Is War in the Middle East Inevitable?

February 25, 2012

by Avi Melamed

The Iranian nuclear military program and the possibility of a massive military collision in the Middle East are clearly occupying the world’s attention.

These concerns are not groundless.  However, is military confrontation inevitable?

In this article, I would like to bring your attention to the fact that at this specific moment, due to the confluence of particular events, the West has a unique opportunity, which, if “played correctly,” could force the Iranian regime – in a completely non-combative way – to put a halt to its nuclear military program. 

In order to take advantage of this opportunity, the West must fundamentally understand what is currently happening in the Middle East that makes this moment so unique.  They need to know how to maximize the situation to their, and the world’s, benefit; and most importantly – because there is a small window of time – the West must seize the moment to act quickly and decisively.

What is happening right now that offers this unique window of opportunity?

The Iranian regime is under increasing stress.  The days that it can continue to manipulate the international community are becoming numbered.

One of the reasons for this pressure is the severe economic crisis inside Iran- a result of the international sanctions the West has imposed on the regime.

There is another very important reason for the Iranian weakness:  the Axis of Resistance is beginning to crumble.

What is the Axis of Resistance?   A powerful web of allies and proxies developed and sponsored by the Iranians whose major members are:  The Assad regime in Syria; Hezbollah in Lebanon; and Palestinian terror organizations in the Gaza Strip including, Hamas, Islamic Jihad and the Popular Resistance Committees.

What is the military capacity of the Axis of Resistance?  Their military is comprised of massive amounts of rockets and missiles, supplied and primarily developed and manufactured by the Iranians and the Syrians.  The combined rocket and missile capacity of Iran and Syria, and their proxies, Hezbollah in Lebanon and Hamas and other terror groups in Gaza, is unmatched by almost any other nation on the planet.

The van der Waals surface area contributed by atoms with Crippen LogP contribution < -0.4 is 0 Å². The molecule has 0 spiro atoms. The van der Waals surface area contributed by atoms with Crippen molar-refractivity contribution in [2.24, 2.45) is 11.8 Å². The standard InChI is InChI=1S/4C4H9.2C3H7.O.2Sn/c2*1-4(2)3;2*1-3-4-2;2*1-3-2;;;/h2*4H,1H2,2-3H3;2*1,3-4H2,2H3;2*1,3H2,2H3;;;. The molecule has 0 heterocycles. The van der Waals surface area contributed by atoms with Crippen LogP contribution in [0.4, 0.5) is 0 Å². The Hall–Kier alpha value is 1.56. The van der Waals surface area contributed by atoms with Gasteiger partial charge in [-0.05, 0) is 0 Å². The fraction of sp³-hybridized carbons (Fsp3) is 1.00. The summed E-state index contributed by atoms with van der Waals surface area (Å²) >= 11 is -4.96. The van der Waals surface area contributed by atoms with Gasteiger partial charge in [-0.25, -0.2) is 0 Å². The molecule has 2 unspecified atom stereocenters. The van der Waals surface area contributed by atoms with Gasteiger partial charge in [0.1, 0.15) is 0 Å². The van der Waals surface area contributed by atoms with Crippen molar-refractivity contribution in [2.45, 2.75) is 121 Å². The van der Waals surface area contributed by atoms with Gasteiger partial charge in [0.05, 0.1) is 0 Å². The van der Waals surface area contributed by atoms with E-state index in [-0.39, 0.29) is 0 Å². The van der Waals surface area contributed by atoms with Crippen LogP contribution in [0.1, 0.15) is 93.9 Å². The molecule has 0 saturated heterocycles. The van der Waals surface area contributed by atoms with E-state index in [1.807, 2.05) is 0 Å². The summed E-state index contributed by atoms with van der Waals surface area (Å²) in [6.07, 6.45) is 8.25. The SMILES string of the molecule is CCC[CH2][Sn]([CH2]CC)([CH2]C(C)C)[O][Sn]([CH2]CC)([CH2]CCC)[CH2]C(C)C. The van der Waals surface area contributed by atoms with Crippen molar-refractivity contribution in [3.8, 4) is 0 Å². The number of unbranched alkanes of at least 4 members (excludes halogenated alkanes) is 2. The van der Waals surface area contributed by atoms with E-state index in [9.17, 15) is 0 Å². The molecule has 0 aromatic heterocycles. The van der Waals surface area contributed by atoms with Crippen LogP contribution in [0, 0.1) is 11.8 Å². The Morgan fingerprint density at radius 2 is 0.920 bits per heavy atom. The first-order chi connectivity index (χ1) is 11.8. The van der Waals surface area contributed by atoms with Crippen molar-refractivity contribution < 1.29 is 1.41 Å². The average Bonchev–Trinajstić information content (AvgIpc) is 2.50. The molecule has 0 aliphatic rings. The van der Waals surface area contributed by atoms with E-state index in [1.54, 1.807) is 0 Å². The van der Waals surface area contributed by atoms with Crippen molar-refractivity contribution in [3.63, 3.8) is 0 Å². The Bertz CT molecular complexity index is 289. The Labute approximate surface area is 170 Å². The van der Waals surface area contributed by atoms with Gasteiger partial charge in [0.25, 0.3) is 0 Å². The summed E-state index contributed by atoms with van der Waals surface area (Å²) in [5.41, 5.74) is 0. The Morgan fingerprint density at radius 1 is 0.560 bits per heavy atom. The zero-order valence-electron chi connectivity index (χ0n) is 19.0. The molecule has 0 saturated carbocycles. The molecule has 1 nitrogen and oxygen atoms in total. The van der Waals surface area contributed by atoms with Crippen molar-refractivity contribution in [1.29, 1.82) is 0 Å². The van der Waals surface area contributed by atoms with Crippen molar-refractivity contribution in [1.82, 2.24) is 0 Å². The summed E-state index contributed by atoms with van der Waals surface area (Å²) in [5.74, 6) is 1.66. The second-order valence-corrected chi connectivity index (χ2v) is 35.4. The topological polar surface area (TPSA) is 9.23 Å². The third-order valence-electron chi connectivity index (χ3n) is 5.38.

What is the purpose of this massive military build-up?  To help Iran in its aspiration to become the dominant superpower in the Persian Gulf; to deter Israel from damaging Iranian interests; to deter Israel from stalling or destroying the Iranian military nuclear program; and to attack Israel in the case of a military confrontation between Iran and Israel or Iran and the West.

The Axis of Resistance is one of Iran’s major assets:  This massive military capability is a major card the Iranian regime plays when it comes to its nuclear military program.   In the Iranian’s talks with the West and the International community, the regime makes the following crystal clear:  If Iran’s vital interests are jeopardized; they have the immediate ability to create a massive eruption in the region by ordering Hezbollah and Hamas to use their arsenals to attack Israel.

What is critical for the West to understand is that there are signs in the Arab world today that indicate that the main proxies in the war against Israel – Hezbollah and Hamas – just might not jump so fast to comply with such an Iranian order.  This is the unique window of opportunity.

The main reason for this change in the relationship between the patronIranand the proxies, Hezbollah and Hamas, is the crisis in Syria (Syria by the way is both a sponsor and a proxy).

The events in Syria are causing major fissures within the Axis of Resistance, and as a result, its members are facing growing stresses and dilemmas.

Events in Syria and their Impact on the members of the Axis of Resistance

Syria

When the uprisings began sweeping the Arab world at the end of 2010, the Syrian President Bashar Al Assad gave an interview to the Wall Street Journal in which he said – Syriais not threatened by the current tsunami because it is the “leader of the Resistance.”